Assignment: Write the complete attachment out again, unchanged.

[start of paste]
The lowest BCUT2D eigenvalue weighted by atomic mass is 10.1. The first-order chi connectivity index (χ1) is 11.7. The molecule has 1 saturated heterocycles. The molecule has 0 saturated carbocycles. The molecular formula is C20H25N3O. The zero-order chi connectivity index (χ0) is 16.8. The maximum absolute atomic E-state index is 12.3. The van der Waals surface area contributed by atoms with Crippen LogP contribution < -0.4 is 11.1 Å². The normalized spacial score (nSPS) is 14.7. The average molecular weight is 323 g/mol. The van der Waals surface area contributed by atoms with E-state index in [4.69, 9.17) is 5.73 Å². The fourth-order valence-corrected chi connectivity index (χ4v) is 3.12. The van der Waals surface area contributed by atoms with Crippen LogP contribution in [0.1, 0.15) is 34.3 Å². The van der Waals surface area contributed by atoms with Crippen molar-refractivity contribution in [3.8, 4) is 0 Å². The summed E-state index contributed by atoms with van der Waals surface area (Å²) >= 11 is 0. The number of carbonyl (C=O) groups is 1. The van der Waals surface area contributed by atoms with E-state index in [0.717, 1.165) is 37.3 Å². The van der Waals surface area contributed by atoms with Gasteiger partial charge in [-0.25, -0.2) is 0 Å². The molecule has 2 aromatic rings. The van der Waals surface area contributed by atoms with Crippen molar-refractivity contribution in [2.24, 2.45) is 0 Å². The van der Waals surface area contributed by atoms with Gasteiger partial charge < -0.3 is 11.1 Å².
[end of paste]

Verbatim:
The lowest BCUT2D eigenvalue weighted by atomic mass is 10.1. The first-order chi connectivity index (χ1) is 11.7. The molecule has 1 saturated heterocycles. The molecule has 0 saturated carbocycles. The molecular formula is C20H25N3O. The zero-order chi connectivity index (χ0) is 16.8. The maximum absolute atomic E-state index is 12.3. The van der Waals surface area contributed by atoms with Crippen LogP contribution < -0.4 is 11.1 Å². The normalized spacial score (nSPS) is 14.7. The average molecular weight is 323 g/mol. The van der Waals surface area contributed by atoms with E-state index in [4.69, 9.17) is 5.73 Å². The fourth-order valence-corrected chi connectivity index (χ4v) is 3.12. The van der Waals surface area contributed by atoms with Crippen LogP contribution in [0.1, 0.15) is 34.3 Å². The van der Waals surface area contributed by atoms with Crippen molar-refractivity contribution in [3.8, 4) is 0 Å². The summed E-state index contributed by atoms with van der Waals surface area (Å²) >= 11 is 0. The number of carbonyl (C=O) groups is 1. The van der Waals surface area contributed by atoms with E-state index in [0.717, 1.165) is 37.3 Å². The van der Waals surface area contributed by atoms with Gasteiger partial charge in [-0.25, -0.2) is 0 Å². The molecule has 2 aromatic rings. The van der Waals surface area contributed by atoms with Crippen molar-refractivity contribution in [2.24, 2.45) is 0 Å². The van der Waals surface area contributed by atoms with Gasteiger partial charge < -0.3 is 11.1 Å².